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Pilots rely too much on automated tech, DOT says

And it believes the FAA should take steps to change that.
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While automakers are still in the midst of developing driverless tech for cars, pilots are already relying too much on automated systems. According to the Department of Transportation, the Federal Aviation Administration isn't even making sure they're properly trained on how to manually fly planes. In the audit report published by the agency, it said that "several recent accidents, including the July 2013 crash of Asiana Airlines flight 214" can prove that. Those instances showed that pilots who typically rely on automation can be prone to errors during emergency situations and in any event wherein they have to switch to manual controls.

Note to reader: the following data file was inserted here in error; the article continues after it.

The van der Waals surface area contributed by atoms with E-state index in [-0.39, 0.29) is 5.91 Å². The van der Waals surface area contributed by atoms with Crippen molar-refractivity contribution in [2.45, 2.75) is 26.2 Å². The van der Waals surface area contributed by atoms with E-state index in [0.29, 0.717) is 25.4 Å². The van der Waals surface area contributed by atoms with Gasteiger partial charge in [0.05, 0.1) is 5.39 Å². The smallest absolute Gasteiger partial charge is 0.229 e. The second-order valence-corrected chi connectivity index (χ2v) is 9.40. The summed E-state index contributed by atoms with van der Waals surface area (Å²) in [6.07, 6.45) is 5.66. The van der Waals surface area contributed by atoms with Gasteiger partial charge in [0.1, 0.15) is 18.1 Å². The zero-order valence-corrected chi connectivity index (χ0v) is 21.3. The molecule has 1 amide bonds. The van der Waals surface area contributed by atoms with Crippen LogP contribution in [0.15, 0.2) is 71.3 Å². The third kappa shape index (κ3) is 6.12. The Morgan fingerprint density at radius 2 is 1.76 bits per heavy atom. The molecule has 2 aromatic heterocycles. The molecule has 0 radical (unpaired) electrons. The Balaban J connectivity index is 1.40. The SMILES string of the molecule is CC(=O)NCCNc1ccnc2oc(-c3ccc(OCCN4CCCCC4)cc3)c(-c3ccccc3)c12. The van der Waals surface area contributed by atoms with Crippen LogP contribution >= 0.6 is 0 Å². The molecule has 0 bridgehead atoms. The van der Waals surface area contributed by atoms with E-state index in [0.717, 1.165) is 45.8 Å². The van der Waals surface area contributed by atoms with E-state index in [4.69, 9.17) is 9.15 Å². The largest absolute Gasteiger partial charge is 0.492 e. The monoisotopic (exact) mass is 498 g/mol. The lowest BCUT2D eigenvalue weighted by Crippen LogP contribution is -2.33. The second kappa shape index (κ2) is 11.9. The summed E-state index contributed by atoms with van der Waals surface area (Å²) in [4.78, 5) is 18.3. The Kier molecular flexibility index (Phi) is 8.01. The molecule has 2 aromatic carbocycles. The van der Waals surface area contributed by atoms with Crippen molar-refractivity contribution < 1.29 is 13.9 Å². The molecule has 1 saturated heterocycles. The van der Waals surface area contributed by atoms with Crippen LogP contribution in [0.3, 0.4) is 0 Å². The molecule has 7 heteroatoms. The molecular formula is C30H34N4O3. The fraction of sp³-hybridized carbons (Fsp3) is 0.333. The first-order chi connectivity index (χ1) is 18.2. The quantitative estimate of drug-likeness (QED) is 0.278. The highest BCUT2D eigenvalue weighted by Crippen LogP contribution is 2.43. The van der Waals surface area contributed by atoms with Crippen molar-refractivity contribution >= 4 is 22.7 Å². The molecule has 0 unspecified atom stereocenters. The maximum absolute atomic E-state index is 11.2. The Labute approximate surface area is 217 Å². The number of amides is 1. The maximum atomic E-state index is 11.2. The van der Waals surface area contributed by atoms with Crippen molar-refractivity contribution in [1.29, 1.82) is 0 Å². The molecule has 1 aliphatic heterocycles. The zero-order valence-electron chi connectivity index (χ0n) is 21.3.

The report continued:

As a result, reliance on automation is a growing concern among industry experts, who have also questioned whether pilots are provided enough training and experience to maintain manual flying proficiency.

Advancements in technology contribute to "diminished manual flying skills," the DOT said, which is dangerous as studies show pilots overestimate their ability to navigate a plane in manual mode. To ensure the safety of passengers, the agency wants the FAA to develop guidelines airlines can use to train and evaluate their pilots. Plus, it believes the FAA should conjure up standards on how to determine if they've received sufficient training to be able to fly planes on their own.

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